AuntDavid

eyepatch
" …I insisted that I was henceforth Aunt David to him …"

Andrew, who must be eight now, always wants to take the steepest trail. Christopher, a couple of years older, insists upon zooming ahead of everyone else, blazing the trail, leaving the rest of us in his dust. Lilly stays close, intermittently screaming at Chris to slow down. I cede the lead, though I'm the only one who knows the way to the top of the peak. Everyone becomes just who they are when hiking.

I'd suggested a hike to the top of the mountain with the three middle kids, nephews and a niece, to fill that awkward hour between their arrival and supper time.
We quickly established that the neighbor kids weren't home and erected the child gate to prevent little Julia from wandering down the steep deck stairs. What to do then? How about a hike? It took the oldest the longest to find his shoes, but we managed to get away with each kid carrying their own water bottle, up the short steep drive to the trailhead. Yes, some impatient someone wanted to know if we'd ever get there. Eight minutes after leaving, we'd arrived.

The choice of walking stick and the necessity of making such a choice cannot be discounted, for it is in this choice that the true self begins to manifest. Lilly was the first to choose, finding a slightly splintery one though she does not complain about the slight wound it inflicts on a thumb. Chris denies the need for one, saying that it would just be in the way for someone jogging ahead of the group, though he points out several candidates for anyone else to select, including a downed sapling taller than any of us. Andrew chooses then chooses again, selecting a series of okay-ish sticks culminating in one that looks just like a pirate's displaced peg leg, so I declare him a pirate, which seems to please him. Lilly confides that Chris can be a real pest much of the time. I asked her what she was if her brothers were a pest and a pirate. After a moment's reflection, she declared herself a flower.

I designated myself the resident chicken. When Andrew Mathias wanted to divert to the steeper (perhaps snake-ier) paths, I'd veer the intention back toward the better-trod one. When Chris zoomed out of sight, I'd call for a quick shady rest for a sip of water. I figured that he'd be back, since his need for an audience easily exceeds his need to be first. Lilly has an eagle eye for wildflowers and anything interesting. She found the mushroom. The resident chicken refused to allow any picking of wildflowers, even those small white ones that smell like cotton candy. He also nixed the notion that anyone should be carting a five pound chunk of petrified wood back to add to their collection.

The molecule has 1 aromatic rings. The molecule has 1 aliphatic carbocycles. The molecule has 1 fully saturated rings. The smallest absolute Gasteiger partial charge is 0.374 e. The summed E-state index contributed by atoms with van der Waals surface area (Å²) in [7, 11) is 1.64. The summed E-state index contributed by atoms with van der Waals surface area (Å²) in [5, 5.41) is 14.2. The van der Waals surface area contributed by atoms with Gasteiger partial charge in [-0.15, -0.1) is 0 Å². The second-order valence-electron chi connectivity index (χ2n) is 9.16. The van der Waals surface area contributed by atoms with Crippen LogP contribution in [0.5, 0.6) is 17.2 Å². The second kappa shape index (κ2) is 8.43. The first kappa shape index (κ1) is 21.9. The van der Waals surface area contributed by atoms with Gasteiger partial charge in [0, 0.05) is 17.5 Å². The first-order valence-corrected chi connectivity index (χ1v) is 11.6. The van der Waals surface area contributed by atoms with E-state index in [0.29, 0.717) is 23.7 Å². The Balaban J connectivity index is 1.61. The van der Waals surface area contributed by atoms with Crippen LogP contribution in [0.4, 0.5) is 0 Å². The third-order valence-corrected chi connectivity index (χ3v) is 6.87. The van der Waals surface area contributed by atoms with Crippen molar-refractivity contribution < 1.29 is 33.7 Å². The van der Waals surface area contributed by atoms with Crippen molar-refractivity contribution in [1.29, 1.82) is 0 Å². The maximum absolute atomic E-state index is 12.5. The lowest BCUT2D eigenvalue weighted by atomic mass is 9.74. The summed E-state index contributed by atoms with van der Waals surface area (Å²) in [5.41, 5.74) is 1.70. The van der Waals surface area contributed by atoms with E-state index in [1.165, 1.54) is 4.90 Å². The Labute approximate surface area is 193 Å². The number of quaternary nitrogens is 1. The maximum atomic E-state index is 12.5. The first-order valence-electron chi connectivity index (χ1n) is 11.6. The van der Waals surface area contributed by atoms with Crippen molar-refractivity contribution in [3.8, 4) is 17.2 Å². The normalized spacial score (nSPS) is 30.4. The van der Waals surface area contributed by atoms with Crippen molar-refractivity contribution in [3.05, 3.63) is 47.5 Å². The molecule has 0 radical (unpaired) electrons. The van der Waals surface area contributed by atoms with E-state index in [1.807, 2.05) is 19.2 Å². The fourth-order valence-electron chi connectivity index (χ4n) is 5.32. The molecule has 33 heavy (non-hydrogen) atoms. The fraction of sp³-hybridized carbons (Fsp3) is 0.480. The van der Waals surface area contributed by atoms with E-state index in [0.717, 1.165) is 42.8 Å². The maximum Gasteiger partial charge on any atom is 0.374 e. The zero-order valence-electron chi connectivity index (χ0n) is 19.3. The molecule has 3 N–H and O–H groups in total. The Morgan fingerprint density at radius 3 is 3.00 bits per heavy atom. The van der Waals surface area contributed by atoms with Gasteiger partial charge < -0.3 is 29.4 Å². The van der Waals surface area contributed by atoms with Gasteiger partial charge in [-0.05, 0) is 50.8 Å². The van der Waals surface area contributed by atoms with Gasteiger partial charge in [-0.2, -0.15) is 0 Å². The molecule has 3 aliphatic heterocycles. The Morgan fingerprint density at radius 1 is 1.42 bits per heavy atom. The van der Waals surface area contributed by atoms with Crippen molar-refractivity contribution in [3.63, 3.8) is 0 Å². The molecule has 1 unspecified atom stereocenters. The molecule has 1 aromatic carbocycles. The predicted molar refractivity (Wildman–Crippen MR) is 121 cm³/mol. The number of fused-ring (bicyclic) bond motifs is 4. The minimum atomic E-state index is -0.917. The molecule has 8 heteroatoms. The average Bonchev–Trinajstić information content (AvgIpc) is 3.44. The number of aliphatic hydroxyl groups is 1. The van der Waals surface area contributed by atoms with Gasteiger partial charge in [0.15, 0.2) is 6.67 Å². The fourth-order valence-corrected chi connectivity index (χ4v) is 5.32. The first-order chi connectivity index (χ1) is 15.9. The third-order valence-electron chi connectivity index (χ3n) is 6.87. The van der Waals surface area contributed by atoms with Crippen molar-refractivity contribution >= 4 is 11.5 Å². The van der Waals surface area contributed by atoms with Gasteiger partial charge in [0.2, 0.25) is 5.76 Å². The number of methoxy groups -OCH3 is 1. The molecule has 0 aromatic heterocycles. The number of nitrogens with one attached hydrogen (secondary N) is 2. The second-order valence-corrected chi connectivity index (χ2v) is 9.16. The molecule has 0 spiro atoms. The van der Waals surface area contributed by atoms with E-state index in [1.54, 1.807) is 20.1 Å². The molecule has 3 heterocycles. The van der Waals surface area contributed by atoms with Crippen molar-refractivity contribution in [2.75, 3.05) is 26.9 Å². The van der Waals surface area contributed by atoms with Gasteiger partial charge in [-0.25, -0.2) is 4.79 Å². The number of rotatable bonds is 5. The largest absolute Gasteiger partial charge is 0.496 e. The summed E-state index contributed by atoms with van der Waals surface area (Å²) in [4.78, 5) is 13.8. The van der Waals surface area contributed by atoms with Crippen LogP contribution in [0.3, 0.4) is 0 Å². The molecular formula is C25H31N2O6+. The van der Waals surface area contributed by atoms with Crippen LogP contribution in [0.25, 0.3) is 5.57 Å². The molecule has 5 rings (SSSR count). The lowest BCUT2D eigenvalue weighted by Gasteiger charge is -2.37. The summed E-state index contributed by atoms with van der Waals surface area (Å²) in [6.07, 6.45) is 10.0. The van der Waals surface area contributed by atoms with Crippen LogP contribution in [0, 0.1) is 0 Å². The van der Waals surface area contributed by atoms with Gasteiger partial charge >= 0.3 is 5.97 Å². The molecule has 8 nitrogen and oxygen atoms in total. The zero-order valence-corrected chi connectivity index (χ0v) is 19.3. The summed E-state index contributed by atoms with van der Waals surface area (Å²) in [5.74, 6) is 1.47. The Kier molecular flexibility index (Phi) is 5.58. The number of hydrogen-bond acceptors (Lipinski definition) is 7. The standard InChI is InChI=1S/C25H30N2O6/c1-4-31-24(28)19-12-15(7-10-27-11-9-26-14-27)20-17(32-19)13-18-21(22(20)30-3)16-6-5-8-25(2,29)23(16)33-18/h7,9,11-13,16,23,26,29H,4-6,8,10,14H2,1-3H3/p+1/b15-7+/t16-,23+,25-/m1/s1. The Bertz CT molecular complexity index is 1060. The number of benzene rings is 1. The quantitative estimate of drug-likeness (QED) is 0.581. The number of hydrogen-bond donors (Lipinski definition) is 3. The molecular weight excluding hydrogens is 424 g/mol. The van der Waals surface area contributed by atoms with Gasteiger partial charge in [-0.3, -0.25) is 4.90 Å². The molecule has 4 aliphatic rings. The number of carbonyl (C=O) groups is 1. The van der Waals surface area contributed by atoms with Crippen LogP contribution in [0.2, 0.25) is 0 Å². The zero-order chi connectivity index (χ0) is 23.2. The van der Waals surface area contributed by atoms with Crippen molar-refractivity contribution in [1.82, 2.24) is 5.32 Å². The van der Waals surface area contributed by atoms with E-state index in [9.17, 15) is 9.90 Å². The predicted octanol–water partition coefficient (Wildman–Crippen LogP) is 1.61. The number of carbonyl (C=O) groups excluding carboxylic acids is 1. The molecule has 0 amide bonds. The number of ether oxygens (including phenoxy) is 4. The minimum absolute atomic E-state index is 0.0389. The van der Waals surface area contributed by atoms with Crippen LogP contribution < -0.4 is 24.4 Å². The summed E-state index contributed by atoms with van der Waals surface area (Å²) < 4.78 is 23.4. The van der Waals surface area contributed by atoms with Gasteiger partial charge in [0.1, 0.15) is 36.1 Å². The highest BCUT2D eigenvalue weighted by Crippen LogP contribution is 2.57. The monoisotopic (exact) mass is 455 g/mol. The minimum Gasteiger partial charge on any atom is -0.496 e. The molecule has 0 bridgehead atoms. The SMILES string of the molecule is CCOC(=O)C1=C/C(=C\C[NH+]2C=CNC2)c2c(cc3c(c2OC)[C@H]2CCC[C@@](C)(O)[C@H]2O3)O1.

Thunder started rolling just after the chicken had diverted progress off yet another rocky, snake-y alternative path. We stood by patiently as Andrew tried every steep side path. He never strayed far. Sometimes the kids would take the steeper way, but I'd declare myself, chicken that I am, taking the chicken trail. We'd quickly reconnect. Later, Lilly confided that I didn't seem so much chicken to her. "You're a very nice gentleman," she insisted. I clucked and fluffed my feathers, but could not convince her otherwise.

In the end, the thunder added some urgency to the return trip. Lilly, claiming much knowledge and understanding of "nature", insisted that we get to the car before something terrible befell us. Andrew did get hit by two rain drops, which was all the roiling rain clouds could muster for us that day. We retired back to the house where the kids helped me grill bread for supper. Of course they ate mostly bread for supper before we ever managed to make the table, but nobody got horribly burned in the process and even Andrew, who I swear can declare himself completely and irrecoverably full following his first bite, consented to eat almost half his meatball and almost all of his pasta, though his salad was different and therefore probably poison. I helped Lilly appreciate the subtle bitterness of the unfamiliar greens to the point that she finished her allotment and started stealing Andrew's otherwise wasted portion.

They'd arrived about fifteen minutes earlier than planned to find me in my last minute of my afternoon meditation. Andrew barged in loudly exclaiming, "Hello Uncle David!" I quietly asked him to give me a minute after which I insisted that I was henceforth Aunt David to him before exchanging a goofy fist bump. The evening ended with me reading the first few chapter of Stuart Little, E. B. White's original, not the Disney abomination, which landed on receptive ears even though the story's older than Aunt David, which is old, though he still apparently seems gentlemanly enough. I asked night owl Chris after I'd finished reading if his Captain Midnight self might manage to fall asleep and he groggily thought he might after hiking three times further than the rest of us. Rose The Skittish Spinster Cat came out of hiding about then to collect her late supper before crawling up on a big chicken's lap for a long-delayed nap and purr.

©2018 by David A. Schmaltz - all rights reserved









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